Deservedly, the Umiak I was the star of the 5th episode in Season 5 of “Mighty Ships,” a documentary television program aired on Discovery Channel Canada in August 2011. She is indeed a mighty ship.

Umiak I and Ecospeed Ice

As can be expected, the hull coating on the Umiak I is subjected to some of the harshest treatment any hull coating can receive. The original coating was not holding up as well as desired. Thus it was that in the ship’s 2016 drydocking, it was decided to apply two test patches of Ecospeed Ice, a coating that had been very successful in other ice applications including the British Antarctic Survey’s Antarctic research and supply vessel, the RSS Ernest Shackleton.

One of the test patches applied to the bow area of the Umiak I shown here 5 years after application in excellent shape compared to the existing hull coating.

For the next five winter seasons, the test patches were closely monitored and found to be holding up remarkably well.

Based on the success of the test patches, in early 2021 it was decided to replace the Umiak I’s entire hull coating with Ecospeed Ice. The application was carried out in Remontowa Shiprepair Yard in Gdansk, Poland.

Where the steel had been severely pitted from ice-abrasion, particularly on the bow and the nozzle, the surface was first repaired with Ecofix, a compatible filler designed for use with Subsea Industries coatings. Ecospeed can be applied over Ecofix with only a one-hour overcoat time which can save a great deal of time in the yard.

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Severe pitting prior to application of Ecospeed
Ecofix application
Ecofix used to repair severe pitting.
Ecospeed can be applied over Ecofix with only a one-hour overcoat time.

Results to date

The Umiak I maintained its regular schedule for the next two years, forcing its way through heavy ice up and down the Labrador coast carrying its valuable cargo in the usual harsh conditions.

It was in July 2023, over two years after the Ecospeed Ice application, that the ship’s superintendent, Craig Verge inspected and photographed the hull when the ship was moored at Long Harbour. The photos confirm his report that the hull coating had suffered no ice damage whatsoever.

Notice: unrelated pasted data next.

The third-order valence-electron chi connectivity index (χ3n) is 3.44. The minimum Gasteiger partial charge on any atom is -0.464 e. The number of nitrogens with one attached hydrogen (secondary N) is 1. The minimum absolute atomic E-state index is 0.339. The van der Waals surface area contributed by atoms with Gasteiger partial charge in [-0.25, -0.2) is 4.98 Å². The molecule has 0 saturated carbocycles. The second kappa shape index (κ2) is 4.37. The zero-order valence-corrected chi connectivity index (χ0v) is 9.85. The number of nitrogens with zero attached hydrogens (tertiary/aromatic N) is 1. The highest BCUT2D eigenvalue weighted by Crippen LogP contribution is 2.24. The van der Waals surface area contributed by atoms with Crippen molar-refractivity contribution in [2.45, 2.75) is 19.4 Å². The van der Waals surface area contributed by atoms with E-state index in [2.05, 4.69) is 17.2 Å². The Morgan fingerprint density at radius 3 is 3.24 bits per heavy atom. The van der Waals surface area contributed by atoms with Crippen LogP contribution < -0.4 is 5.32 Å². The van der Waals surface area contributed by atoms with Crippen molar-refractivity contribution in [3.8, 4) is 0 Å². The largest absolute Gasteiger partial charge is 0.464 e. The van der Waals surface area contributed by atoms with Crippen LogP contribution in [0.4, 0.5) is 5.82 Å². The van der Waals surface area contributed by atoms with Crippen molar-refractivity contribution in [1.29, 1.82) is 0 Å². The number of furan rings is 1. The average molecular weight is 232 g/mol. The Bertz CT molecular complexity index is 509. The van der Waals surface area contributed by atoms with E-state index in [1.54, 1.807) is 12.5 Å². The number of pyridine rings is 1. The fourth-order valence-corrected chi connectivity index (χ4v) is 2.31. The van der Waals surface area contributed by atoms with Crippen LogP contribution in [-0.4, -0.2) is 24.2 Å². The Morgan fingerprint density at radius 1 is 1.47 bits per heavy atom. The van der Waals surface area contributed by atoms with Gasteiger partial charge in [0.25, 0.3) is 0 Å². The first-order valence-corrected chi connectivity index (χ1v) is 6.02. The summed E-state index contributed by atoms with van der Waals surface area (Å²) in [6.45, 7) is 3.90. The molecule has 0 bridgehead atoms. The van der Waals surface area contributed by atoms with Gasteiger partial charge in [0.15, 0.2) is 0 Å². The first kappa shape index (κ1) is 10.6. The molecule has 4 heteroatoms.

Craig says, “The crew did report some minor coating damage from ice on the leading edge of the nozzle.” This is not surprising considering the role the nozzle plays in the repeated backing and ramming operation the ship employs to make its way through heavy ice. However, the nature of Ecospeed prevents undercreep and is also very easy to repair in drydock since it is one homogenous coating rather than a complex scheme of different types of paint. The repair blends in perfectly with the original hull coating.

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Photos of the Umiak I at Long Harbour in July 2023 showing the condition of the Ecospeed Ice hull coating after two years of plowing through heavy ice. (Photos courtesy Craig Verge, Ship Superintendent.)


David Williams, Senior Manager, Technical Services Fleet Management at Fednav was the naval architect responsible for introducing Ecospeed Ice to the company and initiating the test patches applied at the Verreault shipyard in Quebec in 2016.

Looking back on that decision, in light of the results shown by the recent inspection after two years of the Umiak I’s sailing with Ecospeed Ice, David Williams says: “Fednav has operational experience with various ice resistant hull coatings over our history as owners and operators of ice class vessels. Service experience with Ecospeed test patches, and later a full application of Ecospeed, on the Umiak I has demonstrated to us that Ecospeed is the leading hull coating product, of those we have tested, for this application.”